Congressman John Sarbanes (D-Md.) today joined U.S. Senators Ben Cardin and Chris Van Hollen, along with Representatives Elijah E. Cummings and Dutch Ruppersberger (all D-Md.), in announcing $1.9 million in federal funding to the Community College of Baltimore County (CCBC) from the U.S. Department of Labor’s (DOL) Scaling Apprenticeship Through Sector-Based Strategies program. The grant funding will help train CCBC students in healthcare-related apprenticeship programs in conjunction with other colleges, universities and medical centers throughout the region.
“Our health care economy continues to grow, and making sure students in Maryland are poised to take advantage of that boom and care for patients is critical. This investment will provide CCBC students with hands-on experience needed to succeed in this field, as well as grow our skilled workforce and boost our state’s economy,” the Members wrote. “We applaud CCBC’s determination to provide students with the best opportunities possible, and we will continue working to expand job training programs across the Baltimore region.”
CCBC’s apprenticeship programs include several health care professions, such as Central Services Technician, Medical Front Office and Medical Assistant. The program offers many credentials, including Certified Registered Central Service Technician, Certified Medical Administrative Assistant and Certified Medical Assistant. This project is expected to serve 800 apprentices over a four-year period, filling an important need for Baltimore-area employers. The college’s partnership includes Anne Arundel Community College, Johns Hopkins Medicine and its 11 healthcare affiliate businesses, Baltimore Alliance for Careers in Healthcare, Baltimore County Department of Economic and Workforce Development, 1199 SEIU Training and Upgrading Fund and the Health Career Advancement Program (H-CAP).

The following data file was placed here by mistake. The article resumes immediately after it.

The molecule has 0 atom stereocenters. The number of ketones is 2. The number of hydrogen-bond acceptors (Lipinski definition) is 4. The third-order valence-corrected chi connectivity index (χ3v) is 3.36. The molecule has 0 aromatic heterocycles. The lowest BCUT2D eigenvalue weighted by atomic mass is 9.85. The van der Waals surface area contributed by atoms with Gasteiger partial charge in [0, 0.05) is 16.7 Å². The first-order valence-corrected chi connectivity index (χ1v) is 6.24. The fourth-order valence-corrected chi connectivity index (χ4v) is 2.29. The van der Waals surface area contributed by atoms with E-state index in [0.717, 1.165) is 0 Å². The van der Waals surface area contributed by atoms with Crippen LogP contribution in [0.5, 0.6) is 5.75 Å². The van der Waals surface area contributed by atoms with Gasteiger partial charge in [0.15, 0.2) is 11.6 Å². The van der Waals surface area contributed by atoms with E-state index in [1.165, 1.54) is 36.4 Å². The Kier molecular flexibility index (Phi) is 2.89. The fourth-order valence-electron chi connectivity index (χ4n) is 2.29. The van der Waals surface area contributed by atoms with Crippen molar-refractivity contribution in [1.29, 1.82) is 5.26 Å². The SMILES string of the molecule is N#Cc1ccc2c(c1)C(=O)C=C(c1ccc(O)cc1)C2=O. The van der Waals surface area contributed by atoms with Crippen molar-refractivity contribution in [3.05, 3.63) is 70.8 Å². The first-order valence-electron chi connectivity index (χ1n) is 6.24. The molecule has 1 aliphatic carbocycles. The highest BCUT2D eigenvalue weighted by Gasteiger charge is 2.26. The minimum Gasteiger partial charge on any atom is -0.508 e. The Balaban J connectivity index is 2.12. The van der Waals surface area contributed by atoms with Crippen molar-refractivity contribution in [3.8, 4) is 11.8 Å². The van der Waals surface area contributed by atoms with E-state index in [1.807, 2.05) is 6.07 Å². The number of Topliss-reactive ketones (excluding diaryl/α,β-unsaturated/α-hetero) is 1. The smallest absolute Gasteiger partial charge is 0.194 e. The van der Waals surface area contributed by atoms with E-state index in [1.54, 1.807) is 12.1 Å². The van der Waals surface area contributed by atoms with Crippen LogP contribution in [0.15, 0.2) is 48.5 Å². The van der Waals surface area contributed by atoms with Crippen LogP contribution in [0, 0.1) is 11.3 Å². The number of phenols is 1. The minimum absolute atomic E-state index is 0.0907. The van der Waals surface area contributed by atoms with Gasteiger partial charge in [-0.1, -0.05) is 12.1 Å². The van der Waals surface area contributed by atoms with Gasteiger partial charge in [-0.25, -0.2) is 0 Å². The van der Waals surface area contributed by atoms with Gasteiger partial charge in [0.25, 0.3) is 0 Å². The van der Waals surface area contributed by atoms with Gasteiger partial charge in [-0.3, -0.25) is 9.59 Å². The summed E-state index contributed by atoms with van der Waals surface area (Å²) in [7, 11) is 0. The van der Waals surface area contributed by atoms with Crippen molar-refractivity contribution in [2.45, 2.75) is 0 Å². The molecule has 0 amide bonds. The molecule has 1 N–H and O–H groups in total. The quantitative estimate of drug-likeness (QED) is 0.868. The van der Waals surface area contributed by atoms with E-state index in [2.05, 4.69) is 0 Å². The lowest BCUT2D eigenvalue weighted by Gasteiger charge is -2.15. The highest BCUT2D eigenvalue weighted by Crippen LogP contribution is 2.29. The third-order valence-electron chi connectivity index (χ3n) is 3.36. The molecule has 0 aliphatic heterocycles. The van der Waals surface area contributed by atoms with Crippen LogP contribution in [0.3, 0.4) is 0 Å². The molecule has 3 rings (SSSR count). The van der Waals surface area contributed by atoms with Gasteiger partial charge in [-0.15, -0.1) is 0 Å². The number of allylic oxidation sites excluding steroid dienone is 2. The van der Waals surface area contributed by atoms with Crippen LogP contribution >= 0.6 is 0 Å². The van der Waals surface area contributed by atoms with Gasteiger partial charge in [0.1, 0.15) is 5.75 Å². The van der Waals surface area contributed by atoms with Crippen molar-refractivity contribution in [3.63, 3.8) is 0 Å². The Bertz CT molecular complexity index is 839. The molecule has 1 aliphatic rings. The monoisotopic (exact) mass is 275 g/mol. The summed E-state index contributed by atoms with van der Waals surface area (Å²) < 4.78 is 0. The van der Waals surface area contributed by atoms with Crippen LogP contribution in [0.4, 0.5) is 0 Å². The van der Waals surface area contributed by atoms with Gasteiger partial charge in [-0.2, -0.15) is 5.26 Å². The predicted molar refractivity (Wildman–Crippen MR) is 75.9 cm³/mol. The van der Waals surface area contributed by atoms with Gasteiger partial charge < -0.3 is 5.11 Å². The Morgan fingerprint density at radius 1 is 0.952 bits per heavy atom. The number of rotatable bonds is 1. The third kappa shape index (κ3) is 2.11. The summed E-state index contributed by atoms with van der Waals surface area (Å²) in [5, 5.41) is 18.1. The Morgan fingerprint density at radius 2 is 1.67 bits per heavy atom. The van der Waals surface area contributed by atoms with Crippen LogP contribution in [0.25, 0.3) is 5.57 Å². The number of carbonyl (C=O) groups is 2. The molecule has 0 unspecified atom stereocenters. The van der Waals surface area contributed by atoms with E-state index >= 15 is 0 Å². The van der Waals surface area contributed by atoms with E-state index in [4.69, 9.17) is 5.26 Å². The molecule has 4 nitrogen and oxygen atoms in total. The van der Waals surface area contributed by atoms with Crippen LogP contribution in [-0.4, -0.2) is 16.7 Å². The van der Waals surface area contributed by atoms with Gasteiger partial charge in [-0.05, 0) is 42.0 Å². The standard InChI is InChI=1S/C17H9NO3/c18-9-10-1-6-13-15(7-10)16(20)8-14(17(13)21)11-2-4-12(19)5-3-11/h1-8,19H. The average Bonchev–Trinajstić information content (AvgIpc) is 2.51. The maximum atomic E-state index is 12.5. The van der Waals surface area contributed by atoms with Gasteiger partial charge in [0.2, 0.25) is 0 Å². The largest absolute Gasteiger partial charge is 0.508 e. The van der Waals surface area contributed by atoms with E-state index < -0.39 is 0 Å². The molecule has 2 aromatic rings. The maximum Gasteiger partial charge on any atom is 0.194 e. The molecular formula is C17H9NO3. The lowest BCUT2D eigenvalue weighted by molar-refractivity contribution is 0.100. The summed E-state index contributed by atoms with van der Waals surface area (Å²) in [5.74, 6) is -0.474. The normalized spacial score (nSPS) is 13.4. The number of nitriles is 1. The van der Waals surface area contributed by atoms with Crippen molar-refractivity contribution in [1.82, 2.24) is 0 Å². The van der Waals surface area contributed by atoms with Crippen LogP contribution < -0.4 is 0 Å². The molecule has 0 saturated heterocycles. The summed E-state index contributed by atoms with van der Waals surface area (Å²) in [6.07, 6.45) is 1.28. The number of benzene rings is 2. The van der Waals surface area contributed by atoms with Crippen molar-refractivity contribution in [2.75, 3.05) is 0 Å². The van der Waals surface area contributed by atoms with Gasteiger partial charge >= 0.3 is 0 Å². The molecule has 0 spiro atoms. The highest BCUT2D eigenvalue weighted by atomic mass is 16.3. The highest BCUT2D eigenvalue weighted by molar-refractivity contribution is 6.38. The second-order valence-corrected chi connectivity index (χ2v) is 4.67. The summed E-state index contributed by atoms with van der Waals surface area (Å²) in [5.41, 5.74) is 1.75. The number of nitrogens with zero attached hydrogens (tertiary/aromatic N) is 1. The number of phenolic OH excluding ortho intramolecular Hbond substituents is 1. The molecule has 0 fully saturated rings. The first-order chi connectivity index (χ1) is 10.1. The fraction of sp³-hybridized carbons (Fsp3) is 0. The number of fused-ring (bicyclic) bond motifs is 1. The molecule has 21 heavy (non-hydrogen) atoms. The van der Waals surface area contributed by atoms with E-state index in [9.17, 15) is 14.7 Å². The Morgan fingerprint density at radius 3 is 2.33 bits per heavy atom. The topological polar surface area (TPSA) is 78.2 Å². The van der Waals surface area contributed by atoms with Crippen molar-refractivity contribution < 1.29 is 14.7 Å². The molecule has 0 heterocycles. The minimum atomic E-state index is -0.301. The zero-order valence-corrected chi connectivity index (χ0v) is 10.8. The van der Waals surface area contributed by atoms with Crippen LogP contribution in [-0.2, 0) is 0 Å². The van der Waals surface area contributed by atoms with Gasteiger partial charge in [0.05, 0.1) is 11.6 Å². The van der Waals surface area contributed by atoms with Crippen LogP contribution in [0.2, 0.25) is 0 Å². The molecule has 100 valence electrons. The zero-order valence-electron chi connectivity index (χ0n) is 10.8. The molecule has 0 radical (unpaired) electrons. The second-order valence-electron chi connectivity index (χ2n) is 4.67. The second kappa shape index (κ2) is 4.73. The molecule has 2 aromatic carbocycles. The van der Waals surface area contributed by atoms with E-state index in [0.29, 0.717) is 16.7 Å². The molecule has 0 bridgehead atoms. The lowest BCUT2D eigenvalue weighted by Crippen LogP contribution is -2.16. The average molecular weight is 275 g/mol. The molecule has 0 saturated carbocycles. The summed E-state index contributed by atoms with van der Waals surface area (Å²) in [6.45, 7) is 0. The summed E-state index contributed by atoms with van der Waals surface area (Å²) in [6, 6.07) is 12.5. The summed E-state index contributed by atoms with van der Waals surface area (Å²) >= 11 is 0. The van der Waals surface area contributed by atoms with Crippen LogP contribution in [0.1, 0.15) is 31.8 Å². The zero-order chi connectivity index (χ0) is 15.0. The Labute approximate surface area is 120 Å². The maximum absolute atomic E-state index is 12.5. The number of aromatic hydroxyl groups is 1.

The DOL’s Scaling Apprenticeship Through Sector-Based Strategies program supports the training of more than 85,000 apprentices in new or expanded apprenticeship programs and increases apprenticeship opportunities for all Americans, including veterans, military spouses and service members transitioning into the civilian workforce. It also extends opportunities to women, people of color and Americans transitioning from the justice system to the workforce – groups that are traditionally underrepresented in apprenticeship programs.